Chef Bram Fowler of Sanford's Old Jailhouse says his South African upbringing inspires him to cook world cuisine

Bram Fowler of Sanford's Old Jailhouse says his South African upbringing inspires him to cook world cuisine
Photo by Rob Bartlett

South African-born chef Bram Fowler is no stranger to our dining scene, having wowed guests at his Longwood restaurant Journeys well before helming the kitchen at Sanford's Old Jailhouse, a stunning restaurant specializing in "Sun Belt Cuisine."

As a chef, there are obvious challenges when you run the kitchen but don't own the restaurant. How do you navigate your relationship with an owner? My owners give me the freedom to run the kitchen and menu as I see fit. I've had other owners at different establishments that liked to micro-manage. There was a restaurant whose owner wanted to tell me what menu items should appear on the menu because, he said, "people love that dish." Well, that restaurant is no longer in business. I run the Old Jailhouse as if it were my own restaurant and, so far, it's working out and my owners are very supportive.

click to enlarge PHOTO BY ROB BARTLETT
Photo by Rob Bartlett

What effect has your immigrant experience had on the restaurant's evolution? My mom is such a great cook, so my love of cooking came from her. I was fascinated that she could create anything from any restaurant and make it better, so I guess I started playing with dishes and plating food at an early age. I believe my background coming from South Africa has helped me in my cooking career. I was brought up with so many different cultures who all "stayed in their own lane," as it were, so when you ate at a Greek or Indian or even French restaurant, it was as authentic as it was in the home country. That's what inspired me to cook world cuisine. I enjoyed blending the cuisines of different cultures that were so separated where I came from.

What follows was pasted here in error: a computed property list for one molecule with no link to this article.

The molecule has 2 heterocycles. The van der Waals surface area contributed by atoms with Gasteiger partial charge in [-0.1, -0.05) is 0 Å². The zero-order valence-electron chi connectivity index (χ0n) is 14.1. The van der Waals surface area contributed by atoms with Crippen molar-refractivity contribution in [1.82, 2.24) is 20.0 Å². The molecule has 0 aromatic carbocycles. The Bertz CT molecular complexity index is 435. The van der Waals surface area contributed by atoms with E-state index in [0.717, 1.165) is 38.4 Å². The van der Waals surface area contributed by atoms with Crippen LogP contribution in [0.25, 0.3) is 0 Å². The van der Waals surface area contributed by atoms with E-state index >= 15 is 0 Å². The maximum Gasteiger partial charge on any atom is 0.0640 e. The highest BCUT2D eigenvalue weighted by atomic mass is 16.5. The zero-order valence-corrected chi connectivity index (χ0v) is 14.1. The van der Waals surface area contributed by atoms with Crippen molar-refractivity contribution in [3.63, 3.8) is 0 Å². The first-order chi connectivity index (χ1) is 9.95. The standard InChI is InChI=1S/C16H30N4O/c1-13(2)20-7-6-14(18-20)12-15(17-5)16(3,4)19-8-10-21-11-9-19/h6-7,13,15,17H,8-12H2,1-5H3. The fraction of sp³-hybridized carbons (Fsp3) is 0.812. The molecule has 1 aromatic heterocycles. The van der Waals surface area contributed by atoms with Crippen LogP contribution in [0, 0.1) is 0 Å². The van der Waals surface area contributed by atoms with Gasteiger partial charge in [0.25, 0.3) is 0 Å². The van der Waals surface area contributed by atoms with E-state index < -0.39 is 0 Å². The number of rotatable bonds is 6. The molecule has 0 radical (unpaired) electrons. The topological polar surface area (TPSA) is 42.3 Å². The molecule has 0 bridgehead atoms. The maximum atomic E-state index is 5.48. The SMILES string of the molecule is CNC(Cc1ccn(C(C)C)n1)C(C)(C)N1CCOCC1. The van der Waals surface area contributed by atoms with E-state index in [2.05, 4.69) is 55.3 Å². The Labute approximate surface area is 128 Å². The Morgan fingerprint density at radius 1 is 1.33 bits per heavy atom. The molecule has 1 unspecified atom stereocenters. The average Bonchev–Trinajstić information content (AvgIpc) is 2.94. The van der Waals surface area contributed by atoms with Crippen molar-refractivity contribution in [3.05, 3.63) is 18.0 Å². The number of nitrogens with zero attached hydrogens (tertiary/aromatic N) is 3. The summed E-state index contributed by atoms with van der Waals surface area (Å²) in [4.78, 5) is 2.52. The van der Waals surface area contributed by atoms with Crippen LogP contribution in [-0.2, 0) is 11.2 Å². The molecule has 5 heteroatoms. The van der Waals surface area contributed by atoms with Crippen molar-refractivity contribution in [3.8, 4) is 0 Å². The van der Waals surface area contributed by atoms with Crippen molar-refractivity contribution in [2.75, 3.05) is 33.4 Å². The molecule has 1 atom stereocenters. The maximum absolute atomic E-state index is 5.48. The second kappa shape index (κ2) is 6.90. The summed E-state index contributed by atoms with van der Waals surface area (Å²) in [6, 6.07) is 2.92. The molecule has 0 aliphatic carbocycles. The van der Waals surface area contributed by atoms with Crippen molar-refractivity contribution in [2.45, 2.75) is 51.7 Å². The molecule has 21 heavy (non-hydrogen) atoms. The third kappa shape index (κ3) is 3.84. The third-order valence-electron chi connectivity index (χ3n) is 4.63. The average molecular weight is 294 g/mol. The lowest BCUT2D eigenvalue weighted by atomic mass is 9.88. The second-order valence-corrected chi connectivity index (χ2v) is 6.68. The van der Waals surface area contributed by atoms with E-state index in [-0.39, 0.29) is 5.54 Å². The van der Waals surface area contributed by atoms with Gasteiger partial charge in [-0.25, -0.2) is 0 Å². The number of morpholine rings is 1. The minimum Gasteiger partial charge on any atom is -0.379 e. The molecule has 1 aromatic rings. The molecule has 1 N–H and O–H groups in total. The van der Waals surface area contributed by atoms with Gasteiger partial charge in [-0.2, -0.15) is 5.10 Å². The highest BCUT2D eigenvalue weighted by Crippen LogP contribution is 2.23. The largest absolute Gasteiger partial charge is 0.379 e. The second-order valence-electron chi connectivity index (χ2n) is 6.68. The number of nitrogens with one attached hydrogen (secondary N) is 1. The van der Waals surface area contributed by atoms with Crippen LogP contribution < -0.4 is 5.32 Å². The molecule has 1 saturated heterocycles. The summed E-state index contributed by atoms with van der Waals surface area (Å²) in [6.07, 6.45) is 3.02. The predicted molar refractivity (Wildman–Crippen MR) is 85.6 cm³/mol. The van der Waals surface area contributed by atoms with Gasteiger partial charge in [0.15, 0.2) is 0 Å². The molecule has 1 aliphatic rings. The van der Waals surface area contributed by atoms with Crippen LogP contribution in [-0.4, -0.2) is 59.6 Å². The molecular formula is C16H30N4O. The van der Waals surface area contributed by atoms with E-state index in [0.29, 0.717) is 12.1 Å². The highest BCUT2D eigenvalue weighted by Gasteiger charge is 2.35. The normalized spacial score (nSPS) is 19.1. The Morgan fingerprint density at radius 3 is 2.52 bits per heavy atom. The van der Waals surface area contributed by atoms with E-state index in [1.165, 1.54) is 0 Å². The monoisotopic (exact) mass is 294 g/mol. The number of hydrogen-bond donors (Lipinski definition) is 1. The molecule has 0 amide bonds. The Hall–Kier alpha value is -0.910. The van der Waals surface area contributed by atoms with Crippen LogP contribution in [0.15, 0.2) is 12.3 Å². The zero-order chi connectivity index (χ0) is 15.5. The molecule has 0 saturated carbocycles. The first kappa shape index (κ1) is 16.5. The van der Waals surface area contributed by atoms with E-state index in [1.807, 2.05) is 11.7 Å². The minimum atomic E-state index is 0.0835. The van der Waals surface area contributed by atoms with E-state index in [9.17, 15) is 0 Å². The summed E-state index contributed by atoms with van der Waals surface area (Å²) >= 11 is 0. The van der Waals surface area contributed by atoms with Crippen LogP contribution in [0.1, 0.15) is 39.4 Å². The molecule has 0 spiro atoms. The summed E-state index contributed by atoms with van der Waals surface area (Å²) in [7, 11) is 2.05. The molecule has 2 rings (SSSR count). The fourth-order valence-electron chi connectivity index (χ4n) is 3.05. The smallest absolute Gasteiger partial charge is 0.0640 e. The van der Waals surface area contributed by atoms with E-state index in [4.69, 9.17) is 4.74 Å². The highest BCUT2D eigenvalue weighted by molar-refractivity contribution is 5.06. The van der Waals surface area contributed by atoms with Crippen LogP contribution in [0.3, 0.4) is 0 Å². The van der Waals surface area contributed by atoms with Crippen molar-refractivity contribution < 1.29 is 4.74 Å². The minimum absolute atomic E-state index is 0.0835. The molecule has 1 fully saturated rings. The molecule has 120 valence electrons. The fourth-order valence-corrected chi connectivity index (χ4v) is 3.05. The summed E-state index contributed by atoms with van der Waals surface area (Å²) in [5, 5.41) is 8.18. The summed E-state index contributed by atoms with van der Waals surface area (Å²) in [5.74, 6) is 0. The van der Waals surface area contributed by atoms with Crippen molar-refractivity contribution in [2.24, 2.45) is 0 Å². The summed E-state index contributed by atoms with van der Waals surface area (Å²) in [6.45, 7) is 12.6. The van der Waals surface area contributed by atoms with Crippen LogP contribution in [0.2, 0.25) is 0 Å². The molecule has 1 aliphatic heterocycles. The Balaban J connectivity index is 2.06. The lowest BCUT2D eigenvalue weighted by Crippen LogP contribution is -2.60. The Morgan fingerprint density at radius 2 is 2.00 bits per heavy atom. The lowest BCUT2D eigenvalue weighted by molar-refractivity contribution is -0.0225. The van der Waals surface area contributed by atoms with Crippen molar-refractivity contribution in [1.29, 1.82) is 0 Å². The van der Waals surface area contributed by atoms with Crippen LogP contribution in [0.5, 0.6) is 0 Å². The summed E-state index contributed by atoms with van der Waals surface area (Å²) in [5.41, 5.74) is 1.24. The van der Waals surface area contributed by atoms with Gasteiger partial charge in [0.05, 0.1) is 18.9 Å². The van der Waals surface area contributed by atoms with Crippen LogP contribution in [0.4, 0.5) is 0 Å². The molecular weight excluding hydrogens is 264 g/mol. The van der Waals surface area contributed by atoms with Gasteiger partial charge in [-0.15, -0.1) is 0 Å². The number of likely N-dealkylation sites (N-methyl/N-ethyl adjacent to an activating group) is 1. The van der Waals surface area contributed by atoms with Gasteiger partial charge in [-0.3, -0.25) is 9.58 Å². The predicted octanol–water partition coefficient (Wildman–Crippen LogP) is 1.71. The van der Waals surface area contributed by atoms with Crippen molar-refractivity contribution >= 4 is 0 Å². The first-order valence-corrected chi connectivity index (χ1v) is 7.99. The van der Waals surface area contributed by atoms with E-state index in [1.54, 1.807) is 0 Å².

How are you reducing food waste? What are you doing to make the restaurant more sustainable? Using the right vendors who can get sustainable fish and local produce and meat is the key. We try using every part of the animals and or vegetables we get. I'm working with a local pig farmer and will be sending them some of our plate waste. The beef we use comes from Florida, the shrimp comes from the Gulf and so on. I like to use the Seafood Watch app and only get green or yellow options. I get my tomatoes from Waterkist Farm in Sanford. I believe that as a community we can work together on reuse and recycling.

What was your first food addiction? Curry. I love it and ate it on a weekly basis growing up. (▲

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